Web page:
[Update from Ben: 02/08/2011] We wrote this blog post to show that current self-reported “deliverability scores” and “inbox rates” are hard to believe. You have to take the ESP’s word for it that they get “99% to the inbox”. What we need is a truly independent scoring system that anybody can use to verify ESP deliverability claims. We thought we found that (or got pretty darn close) in ReturnPath’s SenderScore.
The first few comments we got were understandably furious. But eventually, the conversation changed. We think we were on the way to a very constructive discussion. I really enjoyed the dialogue I had with people offline as a result of all this, and I want to thank all the email companies who commented here — CritSend, CampaignMonitor, PostMarkApp, and Al Iverson’s A-1 Super Awesome Home DSL Email Service. :-) I mean, don’t get me wrong. We’re competitors. We’re not going to be singing Kumbaya around the campfire with each other any time soon. It’s just nice talking to people who know their stuff. I wish the discussion could continue.
But my patience has been worn down. ReturnPath is naggi—asking me politely to take this post down, because they “don’t want to arbitrate arguments between their partners.” [I didn't realize we were asking them to arbitrate] I suggested that, as an independent, unbiased scoring system, they should just do what I do: ignore the bastards. Actually, I suggested the complainers needed to “grow some” and that ReturnPath ought to tell them so. But that’s not how ReturnPath rolls (thankfully, I guess).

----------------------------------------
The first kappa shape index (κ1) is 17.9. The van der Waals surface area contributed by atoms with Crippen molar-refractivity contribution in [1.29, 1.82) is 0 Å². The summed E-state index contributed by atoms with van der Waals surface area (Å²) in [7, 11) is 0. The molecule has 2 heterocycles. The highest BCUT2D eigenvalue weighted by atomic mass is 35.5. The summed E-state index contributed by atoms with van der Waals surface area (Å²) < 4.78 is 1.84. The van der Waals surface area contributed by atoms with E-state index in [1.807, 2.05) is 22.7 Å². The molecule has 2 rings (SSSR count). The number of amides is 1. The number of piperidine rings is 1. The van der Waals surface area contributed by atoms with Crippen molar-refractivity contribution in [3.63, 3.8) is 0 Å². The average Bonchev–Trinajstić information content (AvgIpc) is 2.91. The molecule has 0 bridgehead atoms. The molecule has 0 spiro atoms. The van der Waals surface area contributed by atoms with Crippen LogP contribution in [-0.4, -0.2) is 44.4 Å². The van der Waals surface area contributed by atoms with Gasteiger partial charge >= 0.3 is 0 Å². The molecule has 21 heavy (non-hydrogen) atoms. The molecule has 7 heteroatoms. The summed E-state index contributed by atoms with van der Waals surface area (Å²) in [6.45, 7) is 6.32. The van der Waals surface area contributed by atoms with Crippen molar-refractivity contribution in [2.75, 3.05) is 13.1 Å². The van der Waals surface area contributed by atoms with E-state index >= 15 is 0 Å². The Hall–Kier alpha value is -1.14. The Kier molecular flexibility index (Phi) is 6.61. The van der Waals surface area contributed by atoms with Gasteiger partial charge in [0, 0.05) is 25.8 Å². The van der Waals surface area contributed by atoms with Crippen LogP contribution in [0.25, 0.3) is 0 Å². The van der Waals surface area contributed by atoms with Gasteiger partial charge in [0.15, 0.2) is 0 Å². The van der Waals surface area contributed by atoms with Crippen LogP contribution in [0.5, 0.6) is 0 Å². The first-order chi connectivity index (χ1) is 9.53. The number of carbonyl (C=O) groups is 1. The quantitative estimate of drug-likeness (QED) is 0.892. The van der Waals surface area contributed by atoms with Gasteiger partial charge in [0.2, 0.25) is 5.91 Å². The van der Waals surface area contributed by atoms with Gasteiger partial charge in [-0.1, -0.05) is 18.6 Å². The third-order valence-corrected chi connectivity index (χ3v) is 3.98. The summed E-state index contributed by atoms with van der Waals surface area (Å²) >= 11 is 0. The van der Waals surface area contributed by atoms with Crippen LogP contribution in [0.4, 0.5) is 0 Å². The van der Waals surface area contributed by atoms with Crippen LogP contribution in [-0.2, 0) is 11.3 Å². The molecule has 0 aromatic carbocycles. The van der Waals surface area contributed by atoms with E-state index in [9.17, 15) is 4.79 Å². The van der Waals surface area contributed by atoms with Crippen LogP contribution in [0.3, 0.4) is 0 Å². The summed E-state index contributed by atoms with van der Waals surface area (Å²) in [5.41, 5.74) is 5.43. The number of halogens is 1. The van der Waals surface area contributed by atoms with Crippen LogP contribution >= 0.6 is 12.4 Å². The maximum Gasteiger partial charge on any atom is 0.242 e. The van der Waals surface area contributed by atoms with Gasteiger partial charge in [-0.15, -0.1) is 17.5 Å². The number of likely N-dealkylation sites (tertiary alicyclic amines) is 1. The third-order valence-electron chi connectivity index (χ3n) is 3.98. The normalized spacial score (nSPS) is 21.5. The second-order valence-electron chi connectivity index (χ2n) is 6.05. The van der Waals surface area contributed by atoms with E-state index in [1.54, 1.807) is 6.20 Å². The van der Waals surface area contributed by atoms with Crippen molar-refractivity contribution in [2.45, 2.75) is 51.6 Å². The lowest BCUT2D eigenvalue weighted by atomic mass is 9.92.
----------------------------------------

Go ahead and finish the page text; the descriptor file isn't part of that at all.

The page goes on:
Anyway, some of the arguments we heard about our posted methodology seemed to go like this: “Your methodology is flawed, because SenderScore penalizes IP addresses that send very low volumes, and that don’t have a high reputation. For example, I have an IP address that has GREAT inbox rates (um, trust me) but that have a low SenderScore.”
Well, yes. We know that low-volume, low-reputation IPs can get great deliverability.
Buuuut we happen to think that an ESP’s very job is to send high volumes of email while simultaneously maintaining a good IP reputation. We send out tons of email through our infrastructure, 24/7. If it were a race car engine, SenderScore’s our tachometer. Does it show actual vehicle speed? No. But it’s extremely indicative of engine performance. If we see our SenderScore drop from 94 to 70, there’s a problem with the engine. It’s time to pull over and get that deliverability fixed.
So to people who say “SenderScore is a bogus number” we respectfully disagree. It may not work for all senders, but it works for ESPs. The ones who send high volume. And want to measure their reputation.
Obviously, I am not concerned with what other ESPs think, or how they respond. But personally, I think that ReturnPath’s naggi — um, polite requests for me to pull this blog post is actually going to work against them. I think they’re defending the very people who are disputing the validity of SenderScore. On the one hand, that concerns me. On the other hand, I’ve always appreciated irony. And I absolutely hate the blinking red voicemail light on my office phone.
So this awesome blog post, which attempted to highlight the usefulness of ReturnPath’s SenderScore, is now officially yanked — at the request of ReturnPath.